The risks facing Air France-KLM are not confined to operational issues. The company carries €5.4 billion of net debt on the balance sheet, but this is only part of the story. Air France-KLM also leases a portion of its aircraft fleet which results in financial obligations that are not recorded on the balance sheet but are akin to debt. Adjusting for the value of these leases increases the effective net debt to €11.5 billion and equates to 4x earnings before deducting capital expenditures required to maintain the existing fleet. But there is still more. Air France-KLM’s pension obligations to its employees (past and present) currently exceed pension plan assets by around €700 million. While this is not a non-trivial amount in and of itself it is just the tip of a potential off-balance sheet iceberg. The gross value of pension commitments total almost €17 billion and increased by €4bn in 2014 alone as low interest rates raised the cost of funding retired employees. We believe Air France-KLM’s combined financial obligations represent a major risk to shareholder value which lurk just beneath the surface.
As a result of our extensive research we determined that Air-France KLM met the criteria of all four categories that comprise our unique short framework, and we added it to the model short portfolio at around €8 per share.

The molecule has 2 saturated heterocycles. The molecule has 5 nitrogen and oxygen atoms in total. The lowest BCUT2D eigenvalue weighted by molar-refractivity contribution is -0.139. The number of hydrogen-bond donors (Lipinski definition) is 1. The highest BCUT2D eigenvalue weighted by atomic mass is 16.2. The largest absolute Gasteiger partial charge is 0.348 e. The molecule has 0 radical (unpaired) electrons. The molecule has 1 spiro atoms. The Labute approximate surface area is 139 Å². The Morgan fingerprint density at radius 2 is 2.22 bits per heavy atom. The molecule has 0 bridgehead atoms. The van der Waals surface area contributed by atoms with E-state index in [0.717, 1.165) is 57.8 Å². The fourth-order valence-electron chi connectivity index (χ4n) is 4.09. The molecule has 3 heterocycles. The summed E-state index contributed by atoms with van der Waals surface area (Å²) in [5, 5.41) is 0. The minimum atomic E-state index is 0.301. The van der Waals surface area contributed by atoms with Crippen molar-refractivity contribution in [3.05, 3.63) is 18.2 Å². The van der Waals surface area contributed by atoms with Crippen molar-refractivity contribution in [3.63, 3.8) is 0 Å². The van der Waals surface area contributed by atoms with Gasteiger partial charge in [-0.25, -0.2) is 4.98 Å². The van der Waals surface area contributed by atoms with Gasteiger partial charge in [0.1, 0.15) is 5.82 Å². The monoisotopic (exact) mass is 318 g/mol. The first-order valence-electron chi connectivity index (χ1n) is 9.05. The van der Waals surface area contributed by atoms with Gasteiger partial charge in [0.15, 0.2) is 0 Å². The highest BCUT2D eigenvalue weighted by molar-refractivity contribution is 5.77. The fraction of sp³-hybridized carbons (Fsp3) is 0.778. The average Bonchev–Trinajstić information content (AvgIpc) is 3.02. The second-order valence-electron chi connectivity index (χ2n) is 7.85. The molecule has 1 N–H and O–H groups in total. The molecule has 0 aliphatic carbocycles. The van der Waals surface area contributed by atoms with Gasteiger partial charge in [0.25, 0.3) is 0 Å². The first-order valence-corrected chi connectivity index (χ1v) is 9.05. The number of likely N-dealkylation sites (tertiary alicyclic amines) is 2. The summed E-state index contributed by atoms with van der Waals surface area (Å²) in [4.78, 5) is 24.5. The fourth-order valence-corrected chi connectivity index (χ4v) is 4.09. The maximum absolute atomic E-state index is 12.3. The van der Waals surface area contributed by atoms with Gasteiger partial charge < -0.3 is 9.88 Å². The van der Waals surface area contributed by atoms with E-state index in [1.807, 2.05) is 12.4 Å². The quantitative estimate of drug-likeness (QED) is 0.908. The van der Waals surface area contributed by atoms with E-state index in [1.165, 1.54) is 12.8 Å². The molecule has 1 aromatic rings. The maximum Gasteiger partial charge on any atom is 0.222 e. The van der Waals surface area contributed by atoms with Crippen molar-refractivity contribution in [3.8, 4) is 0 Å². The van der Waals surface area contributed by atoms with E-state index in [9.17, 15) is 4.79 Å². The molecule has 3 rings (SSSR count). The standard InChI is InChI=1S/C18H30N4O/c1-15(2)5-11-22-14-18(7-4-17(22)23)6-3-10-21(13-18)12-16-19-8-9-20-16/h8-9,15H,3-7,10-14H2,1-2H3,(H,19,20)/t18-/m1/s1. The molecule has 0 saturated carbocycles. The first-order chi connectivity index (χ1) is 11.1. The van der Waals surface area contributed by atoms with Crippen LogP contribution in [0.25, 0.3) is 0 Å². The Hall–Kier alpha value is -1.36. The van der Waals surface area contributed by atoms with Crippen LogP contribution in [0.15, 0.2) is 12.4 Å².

Since May Air France-KLM’s situation has weakened on balance. In June the airline’s management announced a step up in its previously announced restructuring program as employee costs continued to rise. The announced actions included dropping unprofitable routes, reducing frequency on others and delaying delivery of new long-haul aircraft. Management also reported traffic figures for the month of June. Passenger traffic unit revenues at core Air France and KLM airlines were up only slightly compared to 2014, however the revenue measure was noted to be “clearly” down when adjusted for foreign currency movements.
At the same time jostling with pilot unions continues. Notably in early July management reached an agreement with KLM’s pilot union to freeze salary increases among other measures, in line with its cost saving strategy. However, the agreement still requires approval of union members. Separate negotiations with Air France pilots are ongoing even as the important European summer vacation period goes into full swing.
Air-France KLM’s stock price has responded by depreciating more than 20% in almost 2 months. The shares currently trade just above €6 after rebounding from a 12-month low of €5.85. While the short thesis was much more attractive at a share price of €8, we still believe there is more downside potential for the equity from here and maintain a small short position in the Montaka Global Fund.